Updated deadline for abstracts: 30 June 2023.
We are delighted to share the call for papers for the for the upcoming 5th conference of the Hellenistic Central Asia Research Network (HCARN), “Whose custom is it anyway? Empire, cities and people through archaeology, art and written sources in Hellenistic Central Asia” which will be held from Thursday 21st to Saturday 23rd March 2024 at the Université Paris-Nanterre, France.
Recent bibliography on Hellenistic Central Asia excels at finding new ways to emphasize the privileged position of this region: crossroads of Asia, nexus of the Eurasian steppe, heart of the Silk Roads, the latter being a concept which itself is being critically reconsidered. There is no questioning the fact that multiple influences were at play in Hellenistic Central Asia, a unique melting-pot which led to stunning and innovative cultures. The body of evidence grows larger each year and testifies to multicultural societies across the steppe, the irrigated plains of Bactria and the Indus, and the high valleys from the Tian Shan to the Karakoram through the Pamir mountain ranges.
This collection of varied and complex influences in all aspects of everyday life is a challenge for scholars trying to determine the respective features originating from the Achaemenid, Hellenistic (and, beyond, Mediterranean), Indian, Chinese and Steppe worlds. Above all, the very people living in Central Asia when the main empires emerged, namely the Bactrians but not only them, suffer from an alarming underrepresentation bordering on near-absence in historiography.
As there are numerous ways to tackle these issues, we chose to focus our attention on an inverted-pyramidal approach starting with the imperial/royal level, then through a more regional and urban perspective, and finishing with the individual view. Specifically, the question of identification, combination, adaptation and/or confrontation of customs and traditions, wherever they originate from, is at the heart of our investigation. Through these topics, we wish to encourage reflection upon social and cultural interactions.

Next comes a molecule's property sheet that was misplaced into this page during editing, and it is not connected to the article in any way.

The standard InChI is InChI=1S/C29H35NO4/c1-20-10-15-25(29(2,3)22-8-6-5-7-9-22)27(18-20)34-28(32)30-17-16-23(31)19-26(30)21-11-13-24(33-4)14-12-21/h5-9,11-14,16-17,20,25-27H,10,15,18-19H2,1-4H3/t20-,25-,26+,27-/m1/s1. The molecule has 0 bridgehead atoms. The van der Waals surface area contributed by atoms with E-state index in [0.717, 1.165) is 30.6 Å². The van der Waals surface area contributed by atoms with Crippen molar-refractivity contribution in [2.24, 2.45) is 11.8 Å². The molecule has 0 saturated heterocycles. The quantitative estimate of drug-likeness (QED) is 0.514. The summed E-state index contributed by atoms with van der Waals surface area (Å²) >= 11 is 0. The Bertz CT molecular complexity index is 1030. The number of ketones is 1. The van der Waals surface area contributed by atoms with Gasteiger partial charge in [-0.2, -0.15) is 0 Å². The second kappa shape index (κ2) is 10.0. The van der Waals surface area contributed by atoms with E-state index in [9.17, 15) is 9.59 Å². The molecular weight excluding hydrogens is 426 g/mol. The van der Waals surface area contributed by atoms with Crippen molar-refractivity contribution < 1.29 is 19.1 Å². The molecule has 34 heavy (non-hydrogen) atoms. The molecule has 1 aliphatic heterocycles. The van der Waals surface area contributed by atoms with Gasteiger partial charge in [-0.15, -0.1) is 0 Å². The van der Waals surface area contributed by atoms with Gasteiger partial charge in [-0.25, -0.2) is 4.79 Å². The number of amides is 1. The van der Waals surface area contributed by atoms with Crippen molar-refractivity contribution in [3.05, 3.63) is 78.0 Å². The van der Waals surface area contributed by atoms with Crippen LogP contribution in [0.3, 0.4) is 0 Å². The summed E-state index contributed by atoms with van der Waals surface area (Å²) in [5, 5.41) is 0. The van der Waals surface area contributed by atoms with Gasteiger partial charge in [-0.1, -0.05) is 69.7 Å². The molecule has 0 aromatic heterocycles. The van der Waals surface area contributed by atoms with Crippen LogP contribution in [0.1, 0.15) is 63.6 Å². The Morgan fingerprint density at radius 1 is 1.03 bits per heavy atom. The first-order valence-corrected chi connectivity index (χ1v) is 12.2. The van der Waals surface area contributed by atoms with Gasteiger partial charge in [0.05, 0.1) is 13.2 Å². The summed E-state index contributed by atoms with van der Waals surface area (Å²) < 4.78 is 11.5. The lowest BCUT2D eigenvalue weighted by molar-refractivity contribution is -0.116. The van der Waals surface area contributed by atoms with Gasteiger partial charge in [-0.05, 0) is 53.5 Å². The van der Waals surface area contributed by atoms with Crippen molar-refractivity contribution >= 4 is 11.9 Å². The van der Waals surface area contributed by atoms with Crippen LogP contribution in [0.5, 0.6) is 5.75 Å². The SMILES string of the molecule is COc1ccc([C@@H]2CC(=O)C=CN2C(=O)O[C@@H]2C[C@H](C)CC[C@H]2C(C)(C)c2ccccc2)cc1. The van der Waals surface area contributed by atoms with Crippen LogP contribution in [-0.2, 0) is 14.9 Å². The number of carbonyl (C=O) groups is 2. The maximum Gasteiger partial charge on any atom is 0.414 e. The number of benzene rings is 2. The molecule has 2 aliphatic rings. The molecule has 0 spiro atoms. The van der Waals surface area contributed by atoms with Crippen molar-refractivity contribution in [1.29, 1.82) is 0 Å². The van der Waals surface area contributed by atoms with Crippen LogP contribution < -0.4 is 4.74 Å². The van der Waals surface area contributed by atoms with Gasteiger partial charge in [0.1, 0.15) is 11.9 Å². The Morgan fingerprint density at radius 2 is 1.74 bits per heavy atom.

Papers should address the following problems:
• How did the geographical and social context of Central Asia influence emerging imperial and royal policies, both foreign and domestic?
• What place should be given to local customs and traditions, if any, in settlement features, patterns and networks?
• What degree of social cohesion may we infer in various aspects of everyday life, thus leading to a potential Central Asian vivre-ensemble?
Topics of historical and archaeological interest also include but are not limited to:
• Which methodologies should be considered and/or encouraged regarding cultural heritage and preservation of archaeological sites?
• New management tools such as software or approaches for archives and data oversight and exploitation.
We welcome proposals for 20-minutes papers on relevant topics, from both established scholars and early career researchers. Abstracts of no more than 300 words, along with the author’s name, title and institutional affiliation, should be submitted to firstname.lastname@example.org no later than June 1st, 2023. Please note that we also encourage poster presentations, and that communications via Zoom will be possible on a case-by-case basis.
Olivier Bordeaux and Ségolène de Pontbriand, “Archéologie de l’Asie centrale” team (CNRS)